LEWISTON – As worthy as the goal of shrinking its “foodshed” may be, Bates College has limited options to raise the percentage of local food purchased for its dining services.
One company in Arkansas pretty much has a lock on the chicken market, but there’s a supplier in Greene for much of the college’s hamburger beef.
The information comes from a Bates College senior who presented her independent study project about the Bates foodshed Tuesday afternoon.
Ari Rosenberg, Scotsdale, Ariz., showed how 14 common food items – mostly ingredients for chicken Kiev – come from the four corners of the country. The origination points are California, Wisconsin, Arkansas, Virginia, Florida and Maine. All told, the 14 items represent about 17.5 percent of about 1,000 items routinely used for the Bates College dining hall meals.
Arkansas had the highest percentage – about 7 percent – of the studied products because Tyson Foods Inc. controls so much poultry production.
“It’s a huge industry and there’s really no room for it to change,” Rosenberg said.
Maine products accounted for 6.3 percent, mostly potatoes and apples.
Rosenberg’s research showed that most of the Maine purchases were in Cumberland County where Oakhurst Dairy is based. Aroostook County was second and Androscoggin County was third with just over half a percent for purchases of apples.
“It’s important for people to be fully aware of where their food comes from,” Rosenberg said.
There’s still plenty of research that can be done on foodsheds, Rosenberg told the audience at Chase Hall.
Christine Schwartz, Bates director of dining services, said, “We are always trying to find out how to most responsibly spend our food dollars at Bates. It’s not always quite as easy as it seems.”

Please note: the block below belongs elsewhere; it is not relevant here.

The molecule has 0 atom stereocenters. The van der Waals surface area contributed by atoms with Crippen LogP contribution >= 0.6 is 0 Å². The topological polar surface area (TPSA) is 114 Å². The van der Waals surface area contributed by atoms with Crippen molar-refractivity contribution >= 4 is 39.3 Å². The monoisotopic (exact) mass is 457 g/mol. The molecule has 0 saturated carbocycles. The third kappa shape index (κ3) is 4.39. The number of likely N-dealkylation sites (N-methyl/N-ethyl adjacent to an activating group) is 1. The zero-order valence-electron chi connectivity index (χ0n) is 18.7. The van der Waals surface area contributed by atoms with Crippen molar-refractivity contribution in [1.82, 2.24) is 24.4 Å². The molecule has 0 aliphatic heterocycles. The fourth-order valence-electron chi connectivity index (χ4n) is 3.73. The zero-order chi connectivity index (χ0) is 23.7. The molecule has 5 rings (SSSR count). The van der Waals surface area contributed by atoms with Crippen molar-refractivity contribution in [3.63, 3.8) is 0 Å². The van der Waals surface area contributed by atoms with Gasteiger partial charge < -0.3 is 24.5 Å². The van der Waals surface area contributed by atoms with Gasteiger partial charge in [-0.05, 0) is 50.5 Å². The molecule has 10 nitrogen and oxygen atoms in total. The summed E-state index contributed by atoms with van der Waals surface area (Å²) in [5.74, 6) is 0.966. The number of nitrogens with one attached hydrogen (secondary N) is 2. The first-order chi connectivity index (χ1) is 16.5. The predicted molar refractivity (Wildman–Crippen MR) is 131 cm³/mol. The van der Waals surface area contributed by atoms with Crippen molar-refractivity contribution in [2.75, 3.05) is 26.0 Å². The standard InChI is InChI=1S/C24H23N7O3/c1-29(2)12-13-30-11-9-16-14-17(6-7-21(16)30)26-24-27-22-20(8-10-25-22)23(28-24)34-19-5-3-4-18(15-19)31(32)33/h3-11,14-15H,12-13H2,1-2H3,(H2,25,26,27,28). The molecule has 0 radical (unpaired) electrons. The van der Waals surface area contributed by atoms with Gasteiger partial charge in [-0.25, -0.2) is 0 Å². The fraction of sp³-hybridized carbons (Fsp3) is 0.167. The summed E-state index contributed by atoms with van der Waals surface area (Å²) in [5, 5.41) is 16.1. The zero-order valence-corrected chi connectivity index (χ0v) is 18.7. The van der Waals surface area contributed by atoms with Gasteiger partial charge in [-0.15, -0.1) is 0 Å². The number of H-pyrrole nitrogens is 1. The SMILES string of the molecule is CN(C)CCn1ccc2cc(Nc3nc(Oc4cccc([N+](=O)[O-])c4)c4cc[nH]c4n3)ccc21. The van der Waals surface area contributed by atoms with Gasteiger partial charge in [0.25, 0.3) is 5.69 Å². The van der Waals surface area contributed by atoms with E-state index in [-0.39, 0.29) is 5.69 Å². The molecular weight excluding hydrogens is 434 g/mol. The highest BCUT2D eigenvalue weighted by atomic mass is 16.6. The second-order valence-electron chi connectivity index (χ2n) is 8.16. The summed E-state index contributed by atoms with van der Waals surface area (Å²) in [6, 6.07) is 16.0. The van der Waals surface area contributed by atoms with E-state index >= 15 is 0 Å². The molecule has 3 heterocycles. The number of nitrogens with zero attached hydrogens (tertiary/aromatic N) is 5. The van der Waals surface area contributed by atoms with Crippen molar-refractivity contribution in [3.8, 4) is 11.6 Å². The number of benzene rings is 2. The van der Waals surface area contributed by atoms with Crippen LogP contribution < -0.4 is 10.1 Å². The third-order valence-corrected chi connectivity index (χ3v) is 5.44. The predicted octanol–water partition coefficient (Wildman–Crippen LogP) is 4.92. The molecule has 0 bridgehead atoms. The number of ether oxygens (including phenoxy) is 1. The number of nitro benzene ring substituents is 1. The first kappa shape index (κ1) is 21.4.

Schwartz said, “It’s really so great to think about it from the students’ point of view.”
She said the Bates College dining services spends between $42,000 and $55,000 each week.
About 25 percent of the dining services food budget is spent locally, Schwatz said, adding that she would like to see that increase to about 35 percent.
“We would like to buy almost everything locally, but the reality is, we couldn’t do it,” she said.
The presentation at Chase Hall was attended by several dozen students who contributed to a spirited discussion after the talk.
The term foodshed, as defined by the Wisconsin Foodshed Research Project, was initially adapted from the concept of watersheds to describe the flow of food from where it is grown to where it is purchased or consumed. Individuals have personal foodsheds, but researchers can also calculate foodsheds for businesses and communities.
According to Locavores, a group of Bay Area food activists, the average piece of food travels 1,500 miles before ending up on a U.S. consumer’s kitchen table.
Rosenberg’s project was sponsored by Bates College’s Harward Center for Community Partnerships.